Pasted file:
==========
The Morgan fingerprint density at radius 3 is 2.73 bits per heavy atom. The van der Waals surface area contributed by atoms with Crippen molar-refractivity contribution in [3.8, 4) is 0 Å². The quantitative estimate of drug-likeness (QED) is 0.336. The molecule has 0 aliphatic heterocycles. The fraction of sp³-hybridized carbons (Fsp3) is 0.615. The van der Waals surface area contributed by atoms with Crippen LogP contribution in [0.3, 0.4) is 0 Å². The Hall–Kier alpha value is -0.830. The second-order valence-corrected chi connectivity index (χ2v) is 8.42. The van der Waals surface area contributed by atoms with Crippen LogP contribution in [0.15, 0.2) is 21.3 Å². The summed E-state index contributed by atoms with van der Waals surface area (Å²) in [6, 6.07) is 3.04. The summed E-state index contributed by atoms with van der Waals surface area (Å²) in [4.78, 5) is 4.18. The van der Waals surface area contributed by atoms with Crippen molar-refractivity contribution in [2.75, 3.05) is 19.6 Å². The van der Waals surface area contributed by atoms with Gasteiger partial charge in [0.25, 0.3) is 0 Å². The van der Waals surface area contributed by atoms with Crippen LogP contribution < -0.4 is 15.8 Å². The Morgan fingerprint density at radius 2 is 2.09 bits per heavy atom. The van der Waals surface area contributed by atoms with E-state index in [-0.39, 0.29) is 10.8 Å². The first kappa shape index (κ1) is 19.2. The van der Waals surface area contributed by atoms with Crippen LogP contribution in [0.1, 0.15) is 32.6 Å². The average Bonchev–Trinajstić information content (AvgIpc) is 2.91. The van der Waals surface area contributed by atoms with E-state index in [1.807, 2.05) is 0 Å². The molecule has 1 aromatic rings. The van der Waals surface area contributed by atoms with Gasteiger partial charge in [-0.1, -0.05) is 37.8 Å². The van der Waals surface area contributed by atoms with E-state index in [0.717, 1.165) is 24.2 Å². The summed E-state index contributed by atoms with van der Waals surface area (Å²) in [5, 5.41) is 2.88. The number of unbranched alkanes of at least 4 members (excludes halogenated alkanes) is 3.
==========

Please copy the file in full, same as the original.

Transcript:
The Morgan fingerprint density at radius 3 is 2.73 bits per heavy atom. The van der Waals surface area contributed by atoms with Crippen molar-refractivity contribution in [3.8, 4) is 0 Å². The quantitative estimate of drug-likeness (QED) is 0.336. The molecule has 0 aliphatic heterocycles. The fraction of sp³-hybridized carbons (Fsp3) is 0.615. The van der Waals surface area contributed by atoms with Crippen LogP contribution in [0.3, 0.4) is 0 Å². The Hall–Kier alpha value is -0.830. The second-order valence-corrected chi connectivity index (χ2v) is 8.42. The van der Waals surface area contributed by atoms with Crippen LogP contribution in [0.15, 0.2) is 21.3 Å². The summed E-state index contributed by atoms with van der Waals surface area (Å²) in [6, 6.07) is 3.04. The summed E-state index contributed by atoms with van der Waals surface area (Å²) in [4.78, 5) is 4.18. The van der Waals surface area contributed by atoms with Crippen molar-refractivity contribution in [2.75, 3.05) is 19.6 Å². The van der Waals surface area contributed by atoms with Gasteiger partial charge in [0.25, 0.3) is 0 Å². The van der Waals surface area contributed by atoms with Crippen LogP contribution < -0.4 is 15.8 Å². The Morgan fingerprint density at radius 2 is 2.09 bits per heavy atom. The van der Waals surface area contributed by atoms with E-state index in [-0.39, 0.29) is 10.8 Å². The first kappa shape index (κ1) is 19.2. The van der Waals surface area contributed by atoms with Crippen LogP contribution in [0.1, 0.15) is 32.6 Å². The average Bonchev–Trinajstić information content (AvgIpc) is 2.91. The van der Waals surface area contributed by atoms with E-state index in [1.807, 2.05) is 0 Å². The molecule has 1 aromatic rings. The van der Waals surface area contributed by atoms with Gasteiger partial charge in [-0.1, -0.05) is 37.8 Å². The van der Waals surface area contributed by atoms with E-state index in [0.717, 1.165) is 24.2 Å². The summed E-state index contributed by atoms with van der Waals surface area (Å²) in [5, 5.41) is 2.88. The number of unbranched alkanes of at least 4 members (excludes halogenated alkanes) is 3.